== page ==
The legend of three Awang
I was already in a state of half awake and half asleep when it came to the story of 3 ‘Awang’s. The soft and sweet tune of my late Toki’s (grandfather) voice had never failed to sedate me and put me into an instant hallucination. Normally that was the last story after so many other stories that I can vaguely remember now being narrated to me. In between those stories my late Toki would also sang the sweet Malay ‘gurindam’ dan ‘syair’. He was very good at telling those stories and sang me those classical repertoire. The stories and the ‘syair’ became my bedtime lullaby during my childhood time.
In short, the three Awangs in the above mention story were none other than ‘Awang telinga besor’ , ‘Awang tahi mata banyok’ and ‘Awang jubo tajam’. The last Awang will send my kids to an unstoppable giggling (gelekek) when I told them the story, and they realized the true meaning of that traditional Trengganuspeak. The bizarre but funny names were probably a nom de plume but they were there for a very specific purpose I will tell later. Fasten your seat belt please, the story goes like this (as far as I can remember, probably there are other untold versions somewhere in somebody’s brainbox outside there).
The three Awangs lived in the period of gnomes, ‘bughong ghede’ and probably shared the same era as the more famous Pak Pandir and Mak Andeh. They were a happy bunch of happy-go-lucky wanderers and roamed this ancient land without any particular purpose. One fine day, during one of their long journey, they came to a big river. Across the river they saw a lively marketplace with lot people and most importantly plenty of food. Tempted by all those view plus the empty stomach, they wanted to quickly cross the river. But there was no bridge or sort of to be seen. Luckily, they saw a sampan left unattended nearby. Being the clumsiest and a no brainer, Awang jubo tajam straight away jumped into the sampan and sat on its floor. This is where the fun begin.
The moment Awang jubo tajam sat on the floor, praakkkkkk….his sharp ass (this is what actually means by ‘jubo tajam’ if you haven’t know yet 🙂 straight away punched a big hole into it, allowing the water to gush in and almost sank the sampan. But help was never far away. With quick thinking, his buddy Awang tahi mata banyok took some of his ‘tahi mata’ and managed to cover the hole thus stopping the sampan from sinking. I was told that his ‘tahi mata’ was more powerful that our current superglue. Then they faced another problem. There was no peddle to maneuver the sampan. To cut the long story short, Awang telinga besor, didn’t want to be left out of action then happily just stretch away his big ears (imagine elephant’s ears) and the boat sail smoothly across the river. the end.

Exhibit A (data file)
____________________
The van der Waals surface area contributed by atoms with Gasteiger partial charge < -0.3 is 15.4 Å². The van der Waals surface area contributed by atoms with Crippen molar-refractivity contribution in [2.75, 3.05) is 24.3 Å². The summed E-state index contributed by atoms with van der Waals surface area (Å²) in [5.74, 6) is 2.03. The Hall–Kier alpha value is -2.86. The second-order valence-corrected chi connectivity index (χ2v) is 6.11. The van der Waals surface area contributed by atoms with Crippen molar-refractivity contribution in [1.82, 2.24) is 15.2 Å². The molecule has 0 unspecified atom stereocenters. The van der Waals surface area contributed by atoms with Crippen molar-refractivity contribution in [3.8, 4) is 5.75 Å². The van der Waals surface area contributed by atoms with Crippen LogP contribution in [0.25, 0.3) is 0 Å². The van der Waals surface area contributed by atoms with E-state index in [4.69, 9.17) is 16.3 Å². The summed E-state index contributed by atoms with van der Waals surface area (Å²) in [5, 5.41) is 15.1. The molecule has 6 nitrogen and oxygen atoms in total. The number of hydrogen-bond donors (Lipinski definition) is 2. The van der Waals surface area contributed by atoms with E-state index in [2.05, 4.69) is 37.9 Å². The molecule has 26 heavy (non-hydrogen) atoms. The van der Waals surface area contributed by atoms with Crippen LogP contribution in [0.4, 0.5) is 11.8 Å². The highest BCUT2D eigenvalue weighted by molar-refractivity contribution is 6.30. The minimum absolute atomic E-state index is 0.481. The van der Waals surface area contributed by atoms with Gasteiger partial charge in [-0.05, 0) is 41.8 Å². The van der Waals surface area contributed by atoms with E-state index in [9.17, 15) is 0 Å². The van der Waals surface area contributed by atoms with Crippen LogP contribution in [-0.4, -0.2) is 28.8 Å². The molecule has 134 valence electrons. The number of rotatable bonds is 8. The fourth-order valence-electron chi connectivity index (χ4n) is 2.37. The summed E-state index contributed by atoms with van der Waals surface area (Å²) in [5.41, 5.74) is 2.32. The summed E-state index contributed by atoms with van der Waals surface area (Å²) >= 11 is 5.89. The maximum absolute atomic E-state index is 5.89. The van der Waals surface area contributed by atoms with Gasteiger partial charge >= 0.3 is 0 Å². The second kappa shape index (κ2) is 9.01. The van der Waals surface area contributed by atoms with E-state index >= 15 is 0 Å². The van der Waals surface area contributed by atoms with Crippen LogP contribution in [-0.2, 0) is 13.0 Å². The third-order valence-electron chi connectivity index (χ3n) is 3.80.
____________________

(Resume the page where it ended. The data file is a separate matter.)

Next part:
That is the story I still remember until this day. The story that was told in a dim light of ‘lampu peliga gas’ or ‘pelita ayam’, with crickets and other nocturnal being serenading in the background. The last time I saw my beloved Toki was when I took a month break from my ‘jihad’ in 1997, and he waved solemnly from his balcony when we were going back abroad. I’ve never had any chance to meet him again after that.
During this Ramadhan, there won’t be any ‘meriam buluh’ from my Toki. There won’t be any ‘pelita buluh’ either from him and there won’t be any early morning visit to his house in the first light of Syawal. But I will always remember his story and all the love he showered to me. I penned down this story so that it won’t lost and my kid can still hear and giggle upon listening to this ‘pusaka’. I pray that my Toki will be placed among the Al-solehin.
Note: the above photo was the last photo of my Toki with one of my younger brother.